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Celebrating 50 years of Building High Performance Corporate Teams - 1971 to 2021

The military is known for producing good leaders. This series features leadership wisdom from former Canadian military leaders now in private enterprise. In each article, a military Leadership Trait will be described by a former military leader, and then applied to business. In the Commentary section, we will discuss how to develop the trait, or how to identify that trait in an interview.

Leadership Trait – Self-Awareness & Self-Discipline

“No single element contributes more to the success of any team than the quality of its leadership. In the long list of qualities, traits, do’s, don’ts, and other items on the standard leadership checklist, self-awareness and self-discipline stand apart in that these are how the leader leads him or herself.

As a platoon commander in Bosnia during NATO operations, I was deployed with a team of 41 soldiers in a remote location, conducting operations on a 24/7 basis for a period of seven months. In the tight confines of our living conditions, and in consideration of the nature and tempo of operations, it was imperative that my example to the soldiers be one of calmness, confidence and consistency.

Self-awareness gives the leader the ability to learn and grow without the chains of pride and ego holding them back. The ability to accurately assess oneself, to accept feedback constructively, to attempt bold action, fail, and rise quickly to reorganise and refocus the team on the mission, is dependent upon the leader’s own courage that is developed through self-awareness.

The leader must also have the ability to pursue relentless self-improvement to benefit from their experiences. And this requires self-discipline. The leader must wake each day and make a commitment to do what is right, and not what is easy. To face the sometimes brutal, honest truth, to give recognition when due, or to hold individuals accountable when necessary, to remain dedicated to the processes that keep people healthy and engaged, and machines moving, requires an enormous amount of self-discipline.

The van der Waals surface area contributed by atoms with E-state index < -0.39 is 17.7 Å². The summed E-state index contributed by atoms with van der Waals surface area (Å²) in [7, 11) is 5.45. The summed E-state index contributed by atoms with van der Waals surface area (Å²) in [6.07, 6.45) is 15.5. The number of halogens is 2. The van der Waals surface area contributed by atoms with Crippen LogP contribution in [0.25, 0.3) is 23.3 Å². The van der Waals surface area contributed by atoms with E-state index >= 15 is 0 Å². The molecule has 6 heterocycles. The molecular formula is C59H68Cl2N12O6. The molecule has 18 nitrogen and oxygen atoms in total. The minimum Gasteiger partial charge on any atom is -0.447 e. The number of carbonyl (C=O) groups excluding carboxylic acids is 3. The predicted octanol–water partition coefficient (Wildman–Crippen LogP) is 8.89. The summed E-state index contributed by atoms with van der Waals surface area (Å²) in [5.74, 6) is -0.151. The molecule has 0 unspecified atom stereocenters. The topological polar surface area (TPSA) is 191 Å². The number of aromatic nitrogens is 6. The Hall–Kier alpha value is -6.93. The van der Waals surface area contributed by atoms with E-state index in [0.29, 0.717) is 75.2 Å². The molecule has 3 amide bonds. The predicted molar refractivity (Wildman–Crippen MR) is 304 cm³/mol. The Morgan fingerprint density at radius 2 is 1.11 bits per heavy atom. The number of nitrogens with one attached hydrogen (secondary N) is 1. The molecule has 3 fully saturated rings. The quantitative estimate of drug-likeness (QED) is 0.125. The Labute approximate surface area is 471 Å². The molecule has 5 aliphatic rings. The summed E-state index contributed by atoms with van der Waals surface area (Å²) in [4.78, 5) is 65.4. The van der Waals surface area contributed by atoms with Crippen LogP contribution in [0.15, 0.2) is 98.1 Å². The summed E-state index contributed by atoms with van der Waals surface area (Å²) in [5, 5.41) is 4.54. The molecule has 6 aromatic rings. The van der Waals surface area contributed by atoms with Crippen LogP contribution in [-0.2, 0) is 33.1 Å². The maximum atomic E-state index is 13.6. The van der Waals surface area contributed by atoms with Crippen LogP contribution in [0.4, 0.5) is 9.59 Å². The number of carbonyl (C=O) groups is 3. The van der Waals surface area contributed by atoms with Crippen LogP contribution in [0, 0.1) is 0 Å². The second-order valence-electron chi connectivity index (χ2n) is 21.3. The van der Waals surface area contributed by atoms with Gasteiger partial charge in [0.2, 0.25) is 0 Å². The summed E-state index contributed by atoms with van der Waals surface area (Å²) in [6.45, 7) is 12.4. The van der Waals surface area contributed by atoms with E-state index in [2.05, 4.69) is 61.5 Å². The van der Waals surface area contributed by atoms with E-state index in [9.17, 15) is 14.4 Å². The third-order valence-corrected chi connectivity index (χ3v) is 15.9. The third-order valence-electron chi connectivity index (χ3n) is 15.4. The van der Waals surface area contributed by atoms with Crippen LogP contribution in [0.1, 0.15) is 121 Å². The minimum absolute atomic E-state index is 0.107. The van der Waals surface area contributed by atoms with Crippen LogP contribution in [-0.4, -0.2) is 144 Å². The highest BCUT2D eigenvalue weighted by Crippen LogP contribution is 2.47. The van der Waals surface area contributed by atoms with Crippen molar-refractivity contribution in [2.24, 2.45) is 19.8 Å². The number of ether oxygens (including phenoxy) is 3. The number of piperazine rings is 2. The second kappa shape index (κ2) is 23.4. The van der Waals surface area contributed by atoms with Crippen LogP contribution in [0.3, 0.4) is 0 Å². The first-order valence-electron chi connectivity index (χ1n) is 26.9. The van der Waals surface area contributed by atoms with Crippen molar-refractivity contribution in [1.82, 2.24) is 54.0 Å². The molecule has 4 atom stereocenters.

Whether in front of the team or working alone, a leader must remain steadfast in a personal commitment to professionalism and excellence. I have witnessed a rapid and irreparable decline in team performance with a leader that lacks the personal discipline to maintain the standard, or who is quick to judge individuals and criticise poor performance, while their personal example is one of cutting corners, procrastination, and intermittent execution of routine tasks.

During my transition from the military to the business world, and from corporate Canada to entrepreneurship I have found it has been through a disciplined approach in all aspects of my life, and through careful study of myself, that I have arrived where I am today as a business owner who employs 15 full-time staff, and a contributing member of several organisations with varied aims.”

Wil Beardmore is a former Canadian Forces Company Commander with the PPCLI, and member of Canada’s famous Sky Hawks. A former General Manager with Cintas Canada Ltd., he is now CEO of Bluewater Energy Inc.


Wil Beardmore’s comments on Self-Awareness and Self-Discipline are entirely consistent with Socrates’ famous statement “The unexamined life is not worth living.” Successful living is dependent on having the courage to examine one’s life consistently, and the discipline to take appropriate corrective action. The fact that these characteristics are highlighted as traits of leaders is a testament to how seldom we observe them in the population as a whole.

To identify these traits in an employment interview setting, ask a question like “Tell me about an achievement that required a lot of perseverance on your part.” If necessary, use follow-up probes like “What made it so difficult?”, “What challenges/opposition did you face?”, “How did you overcome them?”, and “What did you learn about yourself?”